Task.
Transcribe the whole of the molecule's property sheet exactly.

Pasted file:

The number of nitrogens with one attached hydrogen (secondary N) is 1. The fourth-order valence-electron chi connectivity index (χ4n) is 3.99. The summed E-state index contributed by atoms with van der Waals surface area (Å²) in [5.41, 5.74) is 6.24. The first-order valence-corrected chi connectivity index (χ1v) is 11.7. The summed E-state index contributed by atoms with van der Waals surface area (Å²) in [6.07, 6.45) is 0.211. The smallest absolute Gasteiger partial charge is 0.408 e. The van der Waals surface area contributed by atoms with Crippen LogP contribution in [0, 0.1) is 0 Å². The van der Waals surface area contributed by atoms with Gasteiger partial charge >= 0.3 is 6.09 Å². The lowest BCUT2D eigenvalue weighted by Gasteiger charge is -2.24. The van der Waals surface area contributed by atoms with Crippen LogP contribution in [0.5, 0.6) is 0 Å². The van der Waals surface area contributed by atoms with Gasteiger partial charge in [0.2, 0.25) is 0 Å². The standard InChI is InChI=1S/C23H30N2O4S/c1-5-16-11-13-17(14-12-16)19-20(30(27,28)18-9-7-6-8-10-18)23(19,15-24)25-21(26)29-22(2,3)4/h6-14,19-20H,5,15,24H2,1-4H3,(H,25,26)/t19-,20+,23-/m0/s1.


The number of nitrogens with one attached hydrogen (secondary N) is 1. The fourth-order valence-electron chi connectivity index (χ4n) is 3.99. The summed E-state index contributed by atoms with van der Waals surface area (Å²) in [5.41, 5.74) is 6.24. The first-order valence-corrected chi connectivity index (χ1v) is 11.7. The summed E-state index contributed by atoms with van der Waals surface area (Å²) in [6.07, 6.45) is 0.211. The smallest absolute Gasteiger partial charge is 0.408 e. The van der Waals surface area contributed by atoms with Crippen LogP contribution in [0, 0.1) is 0 Å². The van der Waals surface area contributed by atoms with Gasteiger partial charge >= 0.3 is 6.09 Å². The lowest BCUT2D eigenvalue weighted by Gasteiger charge is -2.24. The van der Waals surface area contributed by atoms with Crippen LogP contribution in [0.5, 0.6) is 0 Å². The van der Waals surface area contributed by atoms with Gasteiger partial charge in [0.2, 0.25) is 0 Å². The standard InChI is InChI=1S/C23H30N2O4S/c1-5-16-11-13-17(14-12-16)19-20(30(27,28)18-9-7-6-8-10-18)23(19,15-24)25-21(26)29-22(2,3)4/h6-14,19-20H,5,15,24H2,1-4H3,(H,25,26)/t19-,20+,23-/m0/s1.